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I am new to ubuntu and i would like some help. I have a laptop with windows 7 installed but i would love to have ubuntu too because it's a great OS. So i would like to install ubuntu on an external usb hard drive (320 - 500 GB) and i have some questions about that :

  • Do i need a usb external hard drive which will be compatible with ubuntu - linux ? or i can do it with any hard drive
  • If i make a partition on it for ubuntu staff will i be able to use it and save other staff in the usb hard drive (movies,songs,documents etc) ?
  • If i have ubuntu installed on the usb hard drive will i be able to boot ubuntu from any pc ?
  • Are my changes going to be saved normally or my settings will be lost after shut down ?

Waiting for your answers, if something is not explain well tell me to try explain it better . Thank you!

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See askubuntu.com/questions/16988/… –  user68186 May 6 '13 at 14:22

2 Answers 2

up vote 4 down vote accepted

You don't need a special HD. Your laptop needs to be able to boot from USB HD (if it's not 5 years old it probably can). Make sure you install grub on your external HD during installation.

You can make one partition for Ubuntu with ext4 on your external HD and one NTFS for data, where you can put your movies and documents - this NTFS partition will be seen from Windows as well.

You should be able to boot from other PCs as well but you should avoid making special settings (hardware dependent).

Your changes will be saved normally.

I have just tried this on my laptop and it worked perfectly. When I want to boot Ubuntu I chose the external usb hard disk as boot disk. If I don't do anything it just boots into Windows as usual.

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Thank you for your answer! –  user156097 May 12 '13 at 9:03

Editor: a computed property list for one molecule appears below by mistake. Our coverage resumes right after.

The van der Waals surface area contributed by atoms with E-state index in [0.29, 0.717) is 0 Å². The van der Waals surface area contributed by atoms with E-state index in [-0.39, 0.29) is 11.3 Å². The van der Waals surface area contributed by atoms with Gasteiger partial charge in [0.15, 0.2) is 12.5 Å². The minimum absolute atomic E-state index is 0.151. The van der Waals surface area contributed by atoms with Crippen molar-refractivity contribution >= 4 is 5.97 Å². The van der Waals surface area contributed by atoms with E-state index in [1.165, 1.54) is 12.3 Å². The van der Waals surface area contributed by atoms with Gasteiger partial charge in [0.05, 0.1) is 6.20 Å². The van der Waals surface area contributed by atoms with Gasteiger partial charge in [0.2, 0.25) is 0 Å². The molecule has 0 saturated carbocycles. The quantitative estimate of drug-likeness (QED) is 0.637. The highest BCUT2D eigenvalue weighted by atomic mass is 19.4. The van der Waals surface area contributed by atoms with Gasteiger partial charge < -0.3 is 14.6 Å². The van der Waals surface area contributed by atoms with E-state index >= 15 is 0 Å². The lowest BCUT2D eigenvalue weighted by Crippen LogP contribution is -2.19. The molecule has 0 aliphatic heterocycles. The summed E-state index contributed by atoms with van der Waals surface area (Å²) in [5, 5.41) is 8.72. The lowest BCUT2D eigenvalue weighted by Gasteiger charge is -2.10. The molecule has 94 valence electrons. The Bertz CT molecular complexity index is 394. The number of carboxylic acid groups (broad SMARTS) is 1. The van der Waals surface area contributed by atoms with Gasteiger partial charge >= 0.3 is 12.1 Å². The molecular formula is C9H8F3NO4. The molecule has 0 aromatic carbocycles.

You are welcome. Mark it as solution ? –  IvanP May 12 '13 at 10:57
    
Of course! Answer me one last thing please ... is it going to have a normal speed or is it going to be slow ? my laptop has only 2.0 usb ports.. –  user156097 May 13 '13 at 12:06
    
It's going to be slower. But that depends on what you are doing. It's acceptable. Once you get used to interface you can repartition your internal HD to include Ubuntu (20 GB is more than enough for Ubuntu and swap + what you need for data). –  IvanP May 13 '13 at 15:03

There are a few technical considerations of which you need to be aware.

  • First, any computer that uses this needs to be able to boot from USB. So you will need to check the BIOS and make sure that the computer is capable of using it.
  • Second, unless your drive and computer are both USB 3 capable, the end experience might be so slow and cumbersome that it is only useful in an emergency.

All in all, you'd be better off using eSATA if it is available. I am not trying to discourage experimentation, but an external eSATA drive will be pretty much like using an internal HD and you'll almost certainly be satisfied with the final results.

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My laptop can boot from usb but can you be a little more specific in the usb 3.0 thing ? My laptop has only usb 2.0 ports so you are saying that it will be very slow in that case ? –  user156097 May 12 '13 at 9:06
    
I have done this, my laptop is only USB2 compatible (old laptop) but Ubuntu runs just fine. Obviously USB3 would be an improvement for moving data from/to the disk, but must of my apps run in the RAM, so if you've got enough RAM (>= 1 GB) you are good to go. –  edwin Jun 6 '13 at 2:21

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